Saturday, May 28

Japanese shares fall ahead of holidays, US FOMC meet


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TOKYO — Japanese shares reversed course to trade lower on Monday, after Wall Street fell sharply last week, while investors were cautious ahead of a series of public holidays and a meeting of the US Federal Open Market Committee.

The Nikkei share average fell 0.53% to 26,704.60 by the midday break, after opening higher. The broader Topix also cut its gains to fall 0.48% to 1,890.50.

“The dramatic losses on Wall Street last week dragged down investor sentiment. Also there is an FOMC meeting during Japan’s three-day holiday which starts tomorrow,” said Shoichi Arisawa, general manager of the investment research department at IwaiCosmo Securities.

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Wall Street slid on Friday to its deepest daily losses since 2020, as Amazon slumped following a gloomy quarterly report, and as the biggest surge in monthly inflation since 2005 spooked investors already worried about rising interest rates.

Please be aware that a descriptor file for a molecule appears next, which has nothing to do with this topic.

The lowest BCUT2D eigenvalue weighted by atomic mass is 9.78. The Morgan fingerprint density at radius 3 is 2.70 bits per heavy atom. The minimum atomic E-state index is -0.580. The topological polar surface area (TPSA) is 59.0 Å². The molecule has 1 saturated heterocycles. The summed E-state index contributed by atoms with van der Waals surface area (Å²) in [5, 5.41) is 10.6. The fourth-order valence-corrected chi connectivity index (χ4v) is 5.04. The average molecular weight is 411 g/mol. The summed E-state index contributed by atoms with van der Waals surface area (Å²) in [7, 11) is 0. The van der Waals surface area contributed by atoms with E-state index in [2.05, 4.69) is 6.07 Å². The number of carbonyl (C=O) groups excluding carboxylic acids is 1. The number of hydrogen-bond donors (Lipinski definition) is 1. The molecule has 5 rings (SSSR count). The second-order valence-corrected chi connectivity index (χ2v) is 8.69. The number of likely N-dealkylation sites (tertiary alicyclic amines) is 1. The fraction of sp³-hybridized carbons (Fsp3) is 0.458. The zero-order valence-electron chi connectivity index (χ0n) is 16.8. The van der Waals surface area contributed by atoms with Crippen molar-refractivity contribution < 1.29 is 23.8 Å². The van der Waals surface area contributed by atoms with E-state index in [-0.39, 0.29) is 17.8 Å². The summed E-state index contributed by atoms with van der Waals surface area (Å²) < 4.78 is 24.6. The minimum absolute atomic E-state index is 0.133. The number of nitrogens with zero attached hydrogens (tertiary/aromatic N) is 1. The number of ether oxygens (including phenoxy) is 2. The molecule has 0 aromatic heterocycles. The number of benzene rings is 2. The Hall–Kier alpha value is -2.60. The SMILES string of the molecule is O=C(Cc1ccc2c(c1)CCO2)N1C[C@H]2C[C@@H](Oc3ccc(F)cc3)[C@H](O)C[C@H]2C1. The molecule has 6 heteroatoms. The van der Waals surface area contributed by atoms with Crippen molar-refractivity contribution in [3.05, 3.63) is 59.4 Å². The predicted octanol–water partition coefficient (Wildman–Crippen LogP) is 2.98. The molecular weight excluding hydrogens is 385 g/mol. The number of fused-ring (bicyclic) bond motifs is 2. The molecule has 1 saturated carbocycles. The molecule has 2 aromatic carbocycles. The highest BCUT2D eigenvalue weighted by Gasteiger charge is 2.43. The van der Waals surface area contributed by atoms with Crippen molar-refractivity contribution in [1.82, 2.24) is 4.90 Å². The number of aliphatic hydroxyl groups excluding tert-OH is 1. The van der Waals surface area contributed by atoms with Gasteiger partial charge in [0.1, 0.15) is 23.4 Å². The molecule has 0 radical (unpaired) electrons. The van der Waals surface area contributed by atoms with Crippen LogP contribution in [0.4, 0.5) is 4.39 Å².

“Even after the series of public holidays, there will be some important economic data coming from the US That makes it hard for investors to make active bets.”

Japanese market will be closed from Tuesday to Thursday for public holidays known as the Golden Week.

Chip equipment maker Tokyo Electron was the biggest drag on the Nikkei, losing 1.8%, followed by chip-testing equipment maker Advantest, which fell 4.67%. Robot maker Fanuc lost 3.07%.

IwaiCosmo’s Arisawa said investors were scooping up stocks that reported positive earnings, which helped limit market decline.

Murata Manufacturing jumped 4.82% and computer maker Fujitsu rose 3.99% after they reported robust earnings and announced share buybacks.

Technology conglomerate Hitachi rose 5.48% after US private equity company KKR agreed to buy the company’s logistics arm in a $5.2-billion deal.

There were 88 advancers on the Nikkei index against 134 decliners.

The volume of shares traded on the Tokyo Stock Exchange’s main board was 0.64 billion, compared to the average of 1.24 billion in the past 30 days.

(Reporting by Junko Fujita; Editing by Vinay Dwivedi)



financialpost.com

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